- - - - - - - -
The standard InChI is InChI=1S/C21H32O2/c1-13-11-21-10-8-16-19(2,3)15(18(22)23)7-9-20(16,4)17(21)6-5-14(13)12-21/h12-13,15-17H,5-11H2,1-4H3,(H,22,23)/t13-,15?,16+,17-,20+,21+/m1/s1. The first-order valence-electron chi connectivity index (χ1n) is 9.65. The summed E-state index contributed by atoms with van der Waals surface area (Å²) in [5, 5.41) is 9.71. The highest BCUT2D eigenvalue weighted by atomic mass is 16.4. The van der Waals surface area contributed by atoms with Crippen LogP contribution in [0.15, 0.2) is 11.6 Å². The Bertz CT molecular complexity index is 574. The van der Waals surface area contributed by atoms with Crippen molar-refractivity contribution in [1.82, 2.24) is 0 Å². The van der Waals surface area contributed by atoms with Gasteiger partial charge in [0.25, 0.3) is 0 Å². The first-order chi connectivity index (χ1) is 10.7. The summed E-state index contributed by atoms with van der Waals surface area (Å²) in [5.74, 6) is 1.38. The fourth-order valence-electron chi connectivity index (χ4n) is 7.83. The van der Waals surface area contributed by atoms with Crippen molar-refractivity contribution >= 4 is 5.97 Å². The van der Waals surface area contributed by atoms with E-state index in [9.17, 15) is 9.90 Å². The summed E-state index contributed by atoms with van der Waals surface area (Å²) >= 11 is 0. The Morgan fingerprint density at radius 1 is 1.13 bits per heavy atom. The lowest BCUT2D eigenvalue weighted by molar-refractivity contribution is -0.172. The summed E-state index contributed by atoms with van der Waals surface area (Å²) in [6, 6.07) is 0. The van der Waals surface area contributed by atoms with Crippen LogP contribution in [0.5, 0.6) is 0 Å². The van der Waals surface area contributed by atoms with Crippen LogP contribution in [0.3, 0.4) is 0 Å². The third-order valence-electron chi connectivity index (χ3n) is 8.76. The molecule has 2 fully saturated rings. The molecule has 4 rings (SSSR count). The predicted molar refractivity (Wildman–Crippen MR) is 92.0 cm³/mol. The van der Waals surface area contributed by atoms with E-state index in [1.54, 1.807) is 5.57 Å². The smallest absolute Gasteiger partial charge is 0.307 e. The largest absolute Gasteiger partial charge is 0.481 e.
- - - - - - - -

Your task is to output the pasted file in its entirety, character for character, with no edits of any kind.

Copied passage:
The standard InChI is InChI=1S/C21H32O2/c1-13-11-21-10-8-16-19(2,3)15(18(22)23)7-9-20(16,4)17(21)6-5-14(13)12-21/h12-13,15-17H,5-11H2,1-4H3,(H,22,23)/t13-,15?,16+,17-,20+,21+/m1/s1. The first-order valence-electron chi connectivity index (χ1n) is 9.65. The summed E-state index contributed by atoms with van der Waals surface area (Å²) in [5, 5.41) is 9.71. The highest BCUT2D eigenvalue weighted by atomic mass is 16.4. The van der Waals surface area contributed by atoms with Crippen LogP contribution in [0.15, 0.2) is 11.6 Å². The Bertz CT molecular complexity index is 574. The van der Waals surface area contributed by atoms with Crippen molar-refractivity contribution in [1.82, 2.24) is 0 Å². The van der Waals surface area contributed by atoms with Gasteiger partial charge in [0.25, 0.3) is 0 Å². The first-order chi connectivity index (χ1) is 10.7. The summed E-state index contributed by atoms with van der Waals surface area (Å²) in [5.74, 6) is 1.38. The fourth-order valence-electron chi connectivity index (χ4n) is 7.83. The van der Waals surface area contributed by atoms with Crippen molar-refractivity contribution >= 4 is 5.97 Å². The van der Waals surface area contributed by atoms with E-state index in [9.17, 15) is 9.90 Å². The summed E-state index contributed by atoms with van der Waals surface area (Å²) >= 11 is 0. The Morgan fingerprint density at radius 1 is 1.13 bits per heavy atom. The lowest BCUT2D eigenvalue weighted by molar-refractivity contribution is -0.172. The summed E-state index contributed by atoms with van der Waals surface area (Å²) in [6, 6.07) is 0. The van der Waals surface area contributed by atoms with Crippen LogP contribution in [0.5, 0.6) is 0 Å². The van der Waals surface area contributed by atoms with Crippen LogP contribution in [0.3, 0.4) is 0 Å². The third-order valence-electron chi connectivity index (χ3n) is 8.76. The molecule has 2 fully saturated rings. The molecule has 4 rings (SSSR count). The predicted molar refractivity (Wildman–Crippen MR) is 92.0 cm³/mol. The van der Waals surface area contributed by atoms with E-state index in [1.54, 1.807) is 5.57 Å². The smallest absolute Gasteiger partial charge is 0.307 e. The largest absolute Gasteiger partial charge is 0.481 e.